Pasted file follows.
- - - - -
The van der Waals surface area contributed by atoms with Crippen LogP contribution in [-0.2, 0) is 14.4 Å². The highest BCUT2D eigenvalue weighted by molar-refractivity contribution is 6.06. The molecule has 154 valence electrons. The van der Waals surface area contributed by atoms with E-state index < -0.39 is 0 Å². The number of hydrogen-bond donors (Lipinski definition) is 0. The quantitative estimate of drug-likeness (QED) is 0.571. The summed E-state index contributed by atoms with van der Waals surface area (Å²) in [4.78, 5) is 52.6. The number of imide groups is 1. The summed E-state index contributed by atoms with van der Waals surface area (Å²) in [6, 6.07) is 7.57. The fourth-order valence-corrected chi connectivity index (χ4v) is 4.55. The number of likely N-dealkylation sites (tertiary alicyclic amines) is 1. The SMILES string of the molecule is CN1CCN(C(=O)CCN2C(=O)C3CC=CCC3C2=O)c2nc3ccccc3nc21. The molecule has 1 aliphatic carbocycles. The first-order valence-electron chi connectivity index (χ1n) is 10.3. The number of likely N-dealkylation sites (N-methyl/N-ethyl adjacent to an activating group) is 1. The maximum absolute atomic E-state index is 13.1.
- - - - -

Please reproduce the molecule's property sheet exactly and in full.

The van der Waals surface area contributed by atoms with Crippen LogP contribution in [-0.2, 0) is 14.4 Å². The highest BCUT2D eigenvalue weighted by molar-refractivity contribution is 6.06. The molecule has 154 valence electrons. The van der Waals surface area contributed by atoms with E-state index < -0.39 is 0 Å². The number of hydrogen-bond donors (Lipinski definition) is 0. The quantitative estimate of drug-likeness (QED) is 0.571. The summed E-state index contributed by atoms with van der Waals surface area (Å²) in [4.78, 5) is 52.6. The number of imide groups is 1. The summed E-state index contributed by atoms with van der Waals surface area (Å²) in [6, 6.07) is 7.57. The fourth-order valence-corrected chi connectivity index (χ4v) is 4.55. The number of likely N-dealkylation sites (tertiary alicyclic amines) is 1. The SMILES string of the molecule is CN1CCN(C(=O)CCN2C(=O)C3CC=CCC3C2=O)c2nc3ccccc3nc21. The molecule has 1 aliphatic carbocycles. The first-order valence-electron chi connectivity index (χ1n) is 10.3. The number of likely N-dealkylation sites (N-methyl/N-ethyl adjacent to an activating group) is 1. The maximum absolute atomic E-state index is 13.1.